When Picasso Moore moved to New York City, he thought he’d be the next Carrie Bradshaw.
And whether or not he’d be living on the Upper East Side, he didn’t really care – it was just time for a change. Moore grew up in a Catholic household near Gainesville, Georgia, a conservative Bible Belt city. Since boyhood, his mother was uncomfortable with the way he dressed, the way he talked, and especially his “friends” that he brought over (romantic and sexual partners being passed off as “one of the guys”) – so she tried sending him to summer camps geared to make effeminate boys, in the fear that they would grow up to be gay, more masculine. When Moore remained the same gay boy he had always been, his mother had him attend conversion therapy sessions with a priest, who told him to place a finger down his throat to make himself vomit while listening to Bible verses about homosexuality. When none of that worked and he came out to his mother at 15, she told him to pack his things and leave.
For nearly three years after that he lived out of his car in the parking lot of a local Wal-Mart. He managed to graduate from high school after transferring to an online home-school program, using public WiFi for school and working retail and service jobs to make enough money to buy premade grocery store food. He showered at a friend’s house.
After graduating, he sold the car, packed his bags and bought a plane ticket to New York. He had $2,000 in his pocket from selling the car and was ready to make a new life for himself.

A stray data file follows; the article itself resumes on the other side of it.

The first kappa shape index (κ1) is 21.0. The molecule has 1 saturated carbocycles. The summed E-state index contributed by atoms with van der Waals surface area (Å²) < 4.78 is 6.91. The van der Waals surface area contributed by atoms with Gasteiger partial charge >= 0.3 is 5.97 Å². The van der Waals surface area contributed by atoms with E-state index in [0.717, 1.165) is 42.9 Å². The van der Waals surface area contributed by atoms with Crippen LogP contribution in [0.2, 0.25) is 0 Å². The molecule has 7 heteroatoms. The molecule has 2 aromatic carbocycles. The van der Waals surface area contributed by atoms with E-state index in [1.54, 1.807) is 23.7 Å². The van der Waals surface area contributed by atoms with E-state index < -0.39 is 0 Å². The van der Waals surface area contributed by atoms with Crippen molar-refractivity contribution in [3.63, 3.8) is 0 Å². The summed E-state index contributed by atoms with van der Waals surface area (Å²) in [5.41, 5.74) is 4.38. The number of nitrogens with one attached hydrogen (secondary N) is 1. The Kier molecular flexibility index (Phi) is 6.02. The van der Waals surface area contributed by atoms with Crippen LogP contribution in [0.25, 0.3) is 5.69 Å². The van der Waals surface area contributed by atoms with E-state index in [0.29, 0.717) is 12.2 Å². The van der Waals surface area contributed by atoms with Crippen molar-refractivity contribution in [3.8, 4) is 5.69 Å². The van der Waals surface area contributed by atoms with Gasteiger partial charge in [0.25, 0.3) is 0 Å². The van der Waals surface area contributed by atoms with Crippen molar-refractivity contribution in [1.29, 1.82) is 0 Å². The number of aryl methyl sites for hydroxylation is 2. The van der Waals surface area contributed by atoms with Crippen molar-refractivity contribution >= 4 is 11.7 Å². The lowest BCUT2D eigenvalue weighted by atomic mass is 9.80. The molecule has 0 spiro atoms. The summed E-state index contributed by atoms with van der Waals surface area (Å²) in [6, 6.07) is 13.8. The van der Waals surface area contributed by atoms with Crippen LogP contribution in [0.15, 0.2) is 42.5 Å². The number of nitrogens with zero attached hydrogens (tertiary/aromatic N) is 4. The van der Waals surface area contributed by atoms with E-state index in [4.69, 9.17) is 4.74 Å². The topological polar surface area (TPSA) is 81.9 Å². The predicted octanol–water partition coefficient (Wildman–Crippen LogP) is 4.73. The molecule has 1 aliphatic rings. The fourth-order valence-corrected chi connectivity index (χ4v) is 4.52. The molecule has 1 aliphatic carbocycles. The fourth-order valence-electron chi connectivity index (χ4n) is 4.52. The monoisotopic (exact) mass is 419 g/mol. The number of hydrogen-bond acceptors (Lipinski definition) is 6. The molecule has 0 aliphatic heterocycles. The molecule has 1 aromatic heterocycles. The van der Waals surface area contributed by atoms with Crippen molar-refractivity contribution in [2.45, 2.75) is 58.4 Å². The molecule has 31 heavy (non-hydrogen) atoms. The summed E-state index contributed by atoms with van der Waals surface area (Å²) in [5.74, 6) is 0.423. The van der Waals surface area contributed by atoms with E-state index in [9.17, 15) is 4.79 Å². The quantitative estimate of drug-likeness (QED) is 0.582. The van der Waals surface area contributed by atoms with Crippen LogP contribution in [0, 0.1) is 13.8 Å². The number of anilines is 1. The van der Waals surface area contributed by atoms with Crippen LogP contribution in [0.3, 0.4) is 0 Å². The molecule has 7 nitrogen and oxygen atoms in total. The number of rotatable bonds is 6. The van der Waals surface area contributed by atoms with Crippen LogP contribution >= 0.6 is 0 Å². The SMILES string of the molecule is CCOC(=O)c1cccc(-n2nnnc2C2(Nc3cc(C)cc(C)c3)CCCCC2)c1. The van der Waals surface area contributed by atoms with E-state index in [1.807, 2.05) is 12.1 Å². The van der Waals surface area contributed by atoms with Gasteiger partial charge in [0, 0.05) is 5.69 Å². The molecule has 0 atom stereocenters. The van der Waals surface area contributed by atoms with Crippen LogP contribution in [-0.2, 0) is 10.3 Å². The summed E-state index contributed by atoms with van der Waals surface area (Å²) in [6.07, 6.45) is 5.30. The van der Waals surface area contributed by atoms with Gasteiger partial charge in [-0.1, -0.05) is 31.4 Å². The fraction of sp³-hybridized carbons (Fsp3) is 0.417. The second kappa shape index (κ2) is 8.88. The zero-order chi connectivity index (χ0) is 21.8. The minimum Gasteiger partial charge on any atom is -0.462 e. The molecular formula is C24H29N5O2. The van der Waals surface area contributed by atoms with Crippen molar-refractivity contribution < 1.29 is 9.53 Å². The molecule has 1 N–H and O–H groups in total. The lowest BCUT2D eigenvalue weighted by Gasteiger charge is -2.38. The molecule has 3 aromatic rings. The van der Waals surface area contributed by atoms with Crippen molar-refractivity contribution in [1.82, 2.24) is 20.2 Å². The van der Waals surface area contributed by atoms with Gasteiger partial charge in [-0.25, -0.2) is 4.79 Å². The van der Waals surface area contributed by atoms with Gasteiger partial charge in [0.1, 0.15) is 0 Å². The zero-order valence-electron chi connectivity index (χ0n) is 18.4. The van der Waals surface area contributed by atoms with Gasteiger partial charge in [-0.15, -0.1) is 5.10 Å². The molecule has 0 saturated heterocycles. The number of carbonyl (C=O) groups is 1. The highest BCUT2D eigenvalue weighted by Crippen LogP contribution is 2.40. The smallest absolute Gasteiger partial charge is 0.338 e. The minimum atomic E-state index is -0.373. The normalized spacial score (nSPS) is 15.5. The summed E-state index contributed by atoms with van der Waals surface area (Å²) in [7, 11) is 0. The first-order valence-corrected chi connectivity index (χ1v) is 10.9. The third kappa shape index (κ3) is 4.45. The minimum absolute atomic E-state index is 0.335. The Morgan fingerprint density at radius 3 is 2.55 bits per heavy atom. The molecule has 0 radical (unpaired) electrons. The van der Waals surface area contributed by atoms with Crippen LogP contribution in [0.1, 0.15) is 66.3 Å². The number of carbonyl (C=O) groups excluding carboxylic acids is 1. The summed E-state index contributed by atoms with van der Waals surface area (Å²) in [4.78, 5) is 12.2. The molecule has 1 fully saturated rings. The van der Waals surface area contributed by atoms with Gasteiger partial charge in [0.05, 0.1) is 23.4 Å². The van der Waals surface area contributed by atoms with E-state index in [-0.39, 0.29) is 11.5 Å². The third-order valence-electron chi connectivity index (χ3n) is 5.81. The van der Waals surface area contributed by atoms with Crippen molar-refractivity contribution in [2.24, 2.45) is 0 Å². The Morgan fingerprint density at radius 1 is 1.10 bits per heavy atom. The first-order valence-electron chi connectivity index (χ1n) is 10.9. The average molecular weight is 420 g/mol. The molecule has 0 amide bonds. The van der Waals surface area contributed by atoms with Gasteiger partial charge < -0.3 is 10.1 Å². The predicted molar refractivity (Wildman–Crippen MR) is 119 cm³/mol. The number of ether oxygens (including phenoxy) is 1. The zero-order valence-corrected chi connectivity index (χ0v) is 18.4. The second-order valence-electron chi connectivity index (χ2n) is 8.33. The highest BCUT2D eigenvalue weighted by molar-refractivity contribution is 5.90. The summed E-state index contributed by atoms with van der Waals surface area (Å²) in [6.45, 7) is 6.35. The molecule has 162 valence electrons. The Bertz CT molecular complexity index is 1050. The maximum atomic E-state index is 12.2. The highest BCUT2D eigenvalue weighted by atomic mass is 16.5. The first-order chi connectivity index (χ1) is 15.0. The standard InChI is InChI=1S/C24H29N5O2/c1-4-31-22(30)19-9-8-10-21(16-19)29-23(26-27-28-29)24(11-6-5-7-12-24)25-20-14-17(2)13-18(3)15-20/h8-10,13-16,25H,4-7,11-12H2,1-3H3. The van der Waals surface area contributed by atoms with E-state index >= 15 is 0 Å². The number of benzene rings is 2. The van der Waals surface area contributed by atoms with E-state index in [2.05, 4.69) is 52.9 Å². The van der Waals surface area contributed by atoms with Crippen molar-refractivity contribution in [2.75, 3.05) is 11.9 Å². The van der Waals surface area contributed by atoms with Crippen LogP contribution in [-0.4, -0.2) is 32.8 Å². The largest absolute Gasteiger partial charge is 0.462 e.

“I pictured everything being really romantic and idyllic, and I’d walk down the street and find a job in some kind of gallery,” said Moore. “I thought my problems were because I was in this hick town that was super racist and homophobic and that once I got to this place (New York), things were going to be different. But my circumstance kind of followed me.”
At first, everything worked out well – he rented a cheap hotel room on the Bowery while he looked for apartments, working at a luxury-brand women’s consignment store in SoHo. But when someone stole an expensive purse and the store had to pay back the woman who consigned it, they could no longer afford their most recent hire and Moore was out of job. Then, when he couldn’t afford the deposits on the apartments he saw on Craigslist, his funds dried up and he began sleeping outside in ATM vestibules and on the subway.
Moore’s story may be heart-wrenching, but it’s not unique. Exact numbers of how many homeless gay youths are in New York City are difficult to pinpoint due to shifting living situations (they often crash on friends’ couches) but the Urban Institute, a DC-based think tank, estimate that 43 percent of homeless youths in New York City identify as lesbian, gay, or bisexual. Many of them are like Moore – not born or raised in New York – but rather, came here searching for a more accepting community only to find themselves living on the street.
Lending a HandSeveral organizations have taken it upon themselves to get these kids back on their feet, with varying degrees of success. The most well-known is the Ali Forney Center (AFC), which provides a vast array of services for youths like Moore. On 125th Street at St. Nicholas Avenue, the “center” itself is an 8,000 square-foot facility that looks like a cross between a high school and a hostel; in one section is a hallway, lined with orange and white linoleum floors and an array of offices on both sides where clients can see case managers, social workers, nurses, and doctors. On the other side is a common room, a computer lab, and a space for classes and workshops. Down another hallway are bathrooms, shower, and laundry facilities. At night, the open space is cleared out to make way for cots for LGBT youths to sleep.